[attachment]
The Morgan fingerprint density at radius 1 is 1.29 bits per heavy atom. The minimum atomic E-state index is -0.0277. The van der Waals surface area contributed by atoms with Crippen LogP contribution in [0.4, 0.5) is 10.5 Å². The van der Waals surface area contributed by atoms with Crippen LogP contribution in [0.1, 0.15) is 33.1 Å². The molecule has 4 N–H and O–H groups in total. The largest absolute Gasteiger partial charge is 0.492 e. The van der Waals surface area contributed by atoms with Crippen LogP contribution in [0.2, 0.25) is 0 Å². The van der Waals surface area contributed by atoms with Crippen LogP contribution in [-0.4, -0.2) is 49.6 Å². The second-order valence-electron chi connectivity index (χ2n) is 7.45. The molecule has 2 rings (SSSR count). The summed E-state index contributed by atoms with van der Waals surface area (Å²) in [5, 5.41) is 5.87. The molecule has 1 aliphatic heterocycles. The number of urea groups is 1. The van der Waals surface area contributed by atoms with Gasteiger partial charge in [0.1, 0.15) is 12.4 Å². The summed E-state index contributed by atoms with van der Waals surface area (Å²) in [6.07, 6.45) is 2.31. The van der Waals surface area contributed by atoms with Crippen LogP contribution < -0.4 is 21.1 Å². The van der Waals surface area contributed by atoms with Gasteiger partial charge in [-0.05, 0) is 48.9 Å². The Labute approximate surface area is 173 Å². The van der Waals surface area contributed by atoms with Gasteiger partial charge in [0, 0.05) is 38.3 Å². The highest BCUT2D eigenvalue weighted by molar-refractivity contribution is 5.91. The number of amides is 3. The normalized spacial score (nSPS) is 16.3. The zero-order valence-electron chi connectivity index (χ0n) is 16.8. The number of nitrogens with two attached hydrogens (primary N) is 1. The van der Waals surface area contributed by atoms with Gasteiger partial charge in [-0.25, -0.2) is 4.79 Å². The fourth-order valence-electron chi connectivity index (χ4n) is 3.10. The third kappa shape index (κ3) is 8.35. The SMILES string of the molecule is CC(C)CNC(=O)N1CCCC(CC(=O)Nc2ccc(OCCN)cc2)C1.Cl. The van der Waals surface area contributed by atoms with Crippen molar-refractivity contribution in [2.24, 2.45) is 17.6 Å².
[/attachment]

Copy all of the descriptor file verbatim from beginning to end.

The Morgan fingerprint density at radius 1 is 1.29 bits per heavy atom. The minimum atomic E-state index is -0.0277. The van der Waals surface area contributed by atoms with Crippen LogP contribution in [0.4, 0.5) is 10.5 Å². The van der Waals surface area contributed by atoms with Crippen LogP contribution in [0.1, 0.15) is 33.1 Å². The molecule has 4 N–H and O–H groups in total. The largest absolute Gasteiger partial charge is 0.492 e. The van der Waals surface area contributed by atoms with Crippen LogP contribution in [0.2, 0.25) is 0 Å². The van der Waals surface area contributed by atoms with Crippen LogP contribution in [-0.4, -0.2) is 49.6 Å². The second-order valence-electron chi connectivity index (χ2n) is 7.45. The molecule has 2 rings (SSSR count). The summed E-state index contributed by atoms with van der Waals surface area (Å²) in [5, 5.41) is 5.87. The molecule has 1 aliphatic heterocycles. The number of urea groups is 1. The van der Waals surface area contributed by atoms with Gasteiger partial charge in [0.1, 0.15) is 12.4 Å². The summed E-state index contributed by atoms with van der Waals surface area (Å²) in [6.07, 6.45) is 2.31. The van der Waals surface area contributed by atoms with Crippen LogP contribution < -0.4 is 21.1 Å². The van der Waals surface area contributed by atoms with Gasteiger partial charge in [-0.05, 0) is 48.9 Å². The Labute approximate surface area is 173 Å². The van der Waals surface area contributed by atoms with Gasteiger partial charge in [0, 0.05) is 38.3 Å². The highest BCUT2D eigenvalue weighted by molar-refractivity contribution is 5.91. The number of amides is 3. The normalized spacial score (nSPS) is 16.3. The zero-order valence-electron chi connectivity index (χ0n) is 16.8. The number of nitrogens with two attached hydrogens (primary N) is 1. The van der Waals surface area contributed by atoms with Gasteiger partial charge in [-0.25, -0.2) is 4.79 Å². The fourth-order valence-electron chi connectivity index (χ4n) is 3.10. The third kappa shape index (κ3) is 8.35. The SMILES string of the molecule is CC(C)CNC(=O)N1CCCC(CC(=O)Nc2ccc(OCCN)cc2)C1.Cl. The van der Waals surface area contributed by atoms with Crippen molar-refractivity contribution in [2.24, 2.45) is 17.6 Å².